Saturday, October 15, 2005

Undead and Unemployed - MaryJanice Davidson

Betsy Taylor is adjusting to life after death as a vampire, but she still needs a job. To satisfy her lust for sexy shoes, she lands one in Macy's, but one night she is attacked by zit-remedy-scented slayers who are targeting female vampires. While trying to find out who is behind the plot, she befriends an adolescent gang called the Blade Warriors and the kindly priest who leads them. Betsy's unwanted consort, sexy Eric Sinclair, king of the vampires, doesn't know how to deal with a vampire queen who sneezes at holy water and wears a cross around her neck, and a charming subplot involving a mysterious five-year-old girl in saddle shoes adds poignancy to this wickedly clever and amusing romp. Davidson's witty dialogue, fast pacing, smart plotting, laugh-out-loud humor, and sexy relationships make this a joy to read. And Betsy's second adventure, following her debut in Undead and Unwed. The third and fourth novels are called: Undead and Unappreciated and Undead and Unreturnable. This is a great series and you will love it. It’s funny and a quick read.


Sunday, October 09, 2005

Storm Front - Jim Butcher

I recently discovered a new series that has been out there for awhile, well at least long enough for eight books to come out. I like coming into a long series when most of it is out in paperback already. That means I don’t have to wait a year for the next book to come out. In fact, there are probably several books on my bookcases that have sequals that I have forgotten about.

The Dresden Files is an exciting series. I really like the wit and humor that the main character shows. The first book Storm Front, had me up all night, just simply because I did not want to put it down. Harry Dresden is the best at what he does. Well, technically, he's the only at what he does. So when the Chicago P.D. has a case that transcends mortal creativity or capability, they come to him for answers. For the "everyday" world is actually full of strange and magical things -- and most of them don't play well with humans. That's where Harry comes in. Takes a wizard to catch a -- well, whatever.

There's just one problem. Business, to put it mildly, stinks. So when the police bring him in to consult on a grisly double murder committed with black magic, Harry's seeing dollar signs. But where there's black magic, there's a black mage behind it. And now that mage knows Harry's name. And that's when things start to get... interesting.

Magic. It can get a guy killed.

I am reading the second in the series now, Full Moon. I will tell you about it later.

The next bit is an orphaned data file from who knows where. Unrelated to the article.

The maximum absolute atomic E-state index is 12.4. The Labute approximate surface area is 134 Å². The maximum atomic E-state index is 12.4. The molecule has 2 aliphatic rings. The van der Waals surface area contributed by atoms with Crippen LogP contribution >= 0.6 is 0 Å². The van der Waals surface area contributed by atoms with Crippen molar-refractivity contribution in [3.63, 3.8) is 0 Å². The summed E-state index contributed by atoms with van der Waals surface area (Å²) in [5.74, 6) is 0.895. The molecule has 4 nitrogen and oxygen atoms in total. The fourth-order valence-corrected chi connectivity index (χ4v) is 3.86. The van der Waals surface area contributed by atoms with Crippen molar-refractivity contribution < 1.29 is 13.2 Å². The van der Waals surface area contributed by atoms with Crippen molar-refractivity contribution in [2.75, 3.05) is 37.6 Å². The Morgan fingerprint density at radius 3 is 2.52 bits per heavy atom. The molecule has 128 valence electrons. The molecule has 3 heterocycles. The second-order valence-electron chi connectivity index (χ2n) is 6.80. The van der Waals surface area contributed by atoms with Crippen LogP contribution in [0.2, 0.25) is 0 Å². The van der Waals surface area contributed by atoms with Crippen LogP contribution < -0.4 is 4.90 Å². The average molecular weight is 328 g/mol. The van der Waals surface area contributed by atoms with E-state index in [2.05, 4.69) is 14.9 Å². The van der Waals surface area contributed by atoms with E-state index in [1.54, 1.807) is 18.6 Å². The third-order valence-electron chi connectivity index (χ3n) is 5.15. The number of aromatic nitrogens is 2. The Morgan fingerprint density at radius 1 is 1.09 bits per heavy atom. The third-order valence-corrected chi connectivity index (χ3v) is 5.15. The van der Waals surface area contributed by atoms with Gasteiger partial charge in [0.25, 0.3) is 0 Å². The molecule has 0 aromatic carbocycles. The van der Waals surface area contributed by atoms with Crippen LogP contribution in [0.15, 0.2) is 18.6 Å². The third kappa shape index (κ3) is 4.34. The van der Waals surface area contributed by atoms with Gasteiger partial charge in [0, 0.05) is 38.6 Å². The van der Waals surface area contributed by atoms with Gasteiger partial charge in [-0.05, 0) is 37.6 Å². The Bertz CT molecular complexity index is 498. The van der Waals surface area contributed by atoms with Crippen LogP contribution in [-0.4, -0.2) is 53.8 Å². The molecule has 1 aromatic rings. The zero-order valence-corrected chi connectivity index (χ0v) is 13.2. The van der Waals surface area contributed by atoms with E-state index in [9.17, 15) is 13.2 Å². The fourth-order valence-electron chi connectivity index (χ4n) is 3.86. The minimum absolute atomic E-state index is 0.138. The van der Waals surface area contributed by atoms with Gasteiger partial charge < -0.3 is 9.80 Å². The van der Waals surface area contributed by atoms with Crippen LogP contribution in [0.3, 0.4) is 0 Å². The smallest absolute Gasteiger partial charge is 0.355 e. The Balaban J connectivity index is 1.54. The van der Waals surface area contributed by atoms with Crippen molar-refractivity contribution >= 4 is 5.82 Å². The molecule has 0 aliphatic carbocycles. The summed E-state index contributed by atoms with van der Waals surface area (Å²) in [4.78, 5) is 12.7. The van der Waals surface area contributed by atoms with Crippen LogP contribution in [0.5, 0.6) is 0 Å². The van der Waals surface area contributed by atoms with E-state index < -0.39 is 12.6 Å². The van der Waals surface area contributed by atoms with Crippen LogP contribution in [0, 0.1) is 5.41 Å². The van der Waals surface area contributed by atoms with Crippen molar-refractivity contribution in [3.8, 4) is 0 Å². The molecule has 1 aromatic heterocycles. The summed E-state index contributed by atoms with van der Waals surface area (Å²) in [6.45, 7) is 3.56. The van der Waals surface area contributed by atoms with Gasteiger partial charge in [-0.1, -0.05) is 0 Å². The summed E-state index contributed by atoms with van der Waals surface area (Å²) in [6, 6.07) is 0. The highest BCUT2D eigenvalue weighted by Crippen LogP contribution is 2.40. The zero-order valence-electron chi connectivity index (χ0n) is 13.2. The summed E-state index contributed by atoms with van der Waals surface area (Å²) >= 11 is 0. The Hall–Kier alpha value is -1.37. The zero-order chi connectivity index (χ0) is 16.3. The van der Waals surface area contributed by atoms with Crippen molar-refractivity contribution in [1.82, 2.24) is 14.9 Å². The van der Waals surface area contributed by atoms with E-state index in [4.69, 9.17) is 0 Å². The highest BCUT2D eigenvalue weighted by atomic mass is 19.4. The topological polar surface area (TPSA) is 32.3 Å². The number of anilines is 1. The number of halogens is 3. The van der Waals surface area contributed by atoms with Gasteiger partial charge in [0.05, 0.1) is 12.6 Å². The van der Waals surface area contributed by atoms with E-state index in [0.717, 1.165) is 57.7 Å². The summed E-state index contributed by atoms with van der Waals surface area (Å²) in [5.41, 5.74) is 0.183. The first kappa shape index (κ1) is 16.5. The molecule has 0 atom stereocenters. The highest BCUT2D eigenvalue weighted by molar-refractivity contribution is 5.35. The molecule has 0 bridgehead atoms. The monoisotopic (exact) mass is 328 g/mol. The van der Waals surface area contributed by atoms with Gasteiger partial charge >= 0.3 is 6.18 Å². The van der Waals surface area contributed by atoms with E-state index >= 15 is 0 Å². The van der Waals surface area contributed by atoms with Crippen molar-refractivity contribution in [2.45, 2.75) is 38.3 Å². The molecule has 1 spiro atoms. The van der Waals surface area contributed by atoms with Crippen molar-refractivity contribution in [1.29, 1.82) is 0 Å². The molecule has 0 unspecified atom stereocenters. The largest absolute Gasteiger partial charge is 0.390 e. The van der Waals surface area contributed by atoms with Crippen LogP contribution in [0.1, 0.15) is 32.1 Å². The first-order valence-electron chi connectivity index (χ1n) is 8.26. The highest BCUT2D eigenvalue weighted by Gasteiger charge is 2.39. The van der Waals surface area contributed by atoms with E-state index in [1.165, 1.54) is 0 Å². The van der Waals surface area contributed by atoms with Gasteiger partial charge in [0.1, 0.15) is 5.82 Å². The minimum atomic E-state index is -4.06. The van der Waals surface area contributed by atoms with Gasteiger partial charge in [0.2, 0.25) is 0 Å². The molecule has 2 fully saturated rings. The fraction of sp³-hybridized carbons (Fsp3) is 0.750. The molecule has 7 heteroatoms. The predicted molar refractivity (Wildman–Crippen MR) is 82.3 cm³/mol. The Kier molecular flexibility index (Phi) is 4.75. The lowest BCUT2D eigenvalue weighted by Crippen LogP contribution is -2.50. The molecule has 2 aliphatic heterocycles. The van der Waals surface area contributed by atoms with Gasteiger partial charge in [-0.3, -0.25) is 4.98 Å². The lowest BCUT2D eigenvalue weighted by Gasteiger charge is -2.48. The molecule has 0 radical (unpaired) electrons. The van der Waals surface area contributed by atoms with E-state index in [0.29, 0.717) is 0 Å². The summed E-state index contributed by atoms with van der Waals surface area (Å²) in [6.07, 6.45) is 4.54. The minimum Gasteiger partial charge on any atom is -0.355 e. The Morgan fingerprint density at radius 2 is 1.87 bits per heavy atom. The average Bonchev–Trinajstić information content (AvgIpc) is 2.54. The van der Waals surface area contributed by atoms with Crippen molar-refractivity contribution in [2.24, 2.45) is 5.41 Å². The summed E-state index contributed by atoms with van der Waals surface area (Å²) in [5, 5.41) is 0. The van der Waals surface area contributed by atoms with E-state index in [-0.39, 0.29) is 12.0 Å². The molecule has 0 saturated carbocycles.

Sunday, October 02, 2005

Revolution on Canvas - Rich Balling

This book, Revolution on Canvas by Rich Balling, is absolutely amazing. The poetry is insightful, and the bands deserve so much credit for their extreme talent. I find that it makes a great present for music lovers. You can't read this without finding something that will make you laugh or cry. This book proves that creativity is not dead in the independent music scene. It showcases hundreds of poems and prose pieces, as well as several artistic ventures, from the some of the most respected indie musicians of the day. Its contributors span from the well-established, barely-indie Something Corporate and Taking Back Sunday to up-and-comers on the verge of breaking through such as The Academy Is. I personally loved it and constantly find myself flipping through it. Some other bands that have contributed works include Silverstein, The Bled, Boys Night Out, From Autumn to Ashes, This Day Forward, Planes Mistaken For Stars, The Starting Line, Fear Before The March of Flames, and many more. For a good handle on modern poetry, or if you like any of these bands pick up this book.

Even if you are not a fan of punk/emo/hardcore/indie/whatever, you will still enjoy this eclectic collection. It's a poetry book so you can read it over and over again. I teach Freshman Composition and I use this book during my poetry/lyrics section. They seem to enjoy it also. You can buy it for about eight dollars from Amazon.


Saturday, September 24, 2005

Steven Brust - Favorite Author

Steven Brust is by far my favorite author. I have read every one of his books, some of them several times. I truly enjoy the worlds he has created in his novels. Jhereg was the first one to capture me and it was one of his first books. It tells the story of a young assassin trying to make his way in the world. From the very first passage, I was completely enchanted; it quickly & skillfully drew me in, heart and soul. Brust writes with wit, humor and charm, colorfully describing characters, scenes, thoughts, simply everything about the world he's created. It's obvious that a great deal of thought went into this creation; he passes along casual details that hint of greater stories to come, including histories, myths, and rumors.

The central figure is Vlad Taltos, one of the top assassins in the land. The other important figures are his assistants, his wife, a few antagonists, assorted friends and colleagues, but most importantly, his familiar, Loiosh. In addition to being a highly skilled assassin, Vlad is also a very powerful witch. Loiosh is perhaps his strongest ally, being able to communicate with Vlad telepathically. Several characters are able to communicate this way, and it's a handy method to advance the story more quickly, without intrusive time delays and journeys back and forth.

Part of what makes this story so easy to read is Brust's use of common language - he doesn't try to take us back into Olde Tyme, using overly-flowery, excessively eloquent language; he makes use of language as many of us do today, with only a few quirks thrown in to keep things interesting.

It takes a lot to charm me this thoroughly, and I can't think of the words to describe how happy I am with this book, and everything about it - the characters, the dialogue, the quick pace, the story line, the plot twists, the detail, the simple elegance, the vivacity of it all. It is, in other words, amazing. I'll bet you won't be disappointed.

There are ten books in the series right now, with also some splinter series that are just as good. The first ten are:
1 Jhereg
2 Yendi
3 Teckla
4 Taltos
5 Phoenix
6 Athyra
7 Orca
8 Dragon
9 Issola
10 Dzur

"This whole series is entertaining and worth reading!" -Locus
"Engaging...written with a light touch...good stuff!" -Publishers Weekly
"Watch Steven Brust. He's good. He moves fast. He surprises you." -Roger Zelazny
"Hard to put down . . . fun to read!" -OtherRealms
"Imagine James Bond in a world of magic...exciting!" -Voya

Hope you read and enjoy.

Sunday, September 18, 2005

Stump - Niall Griffiths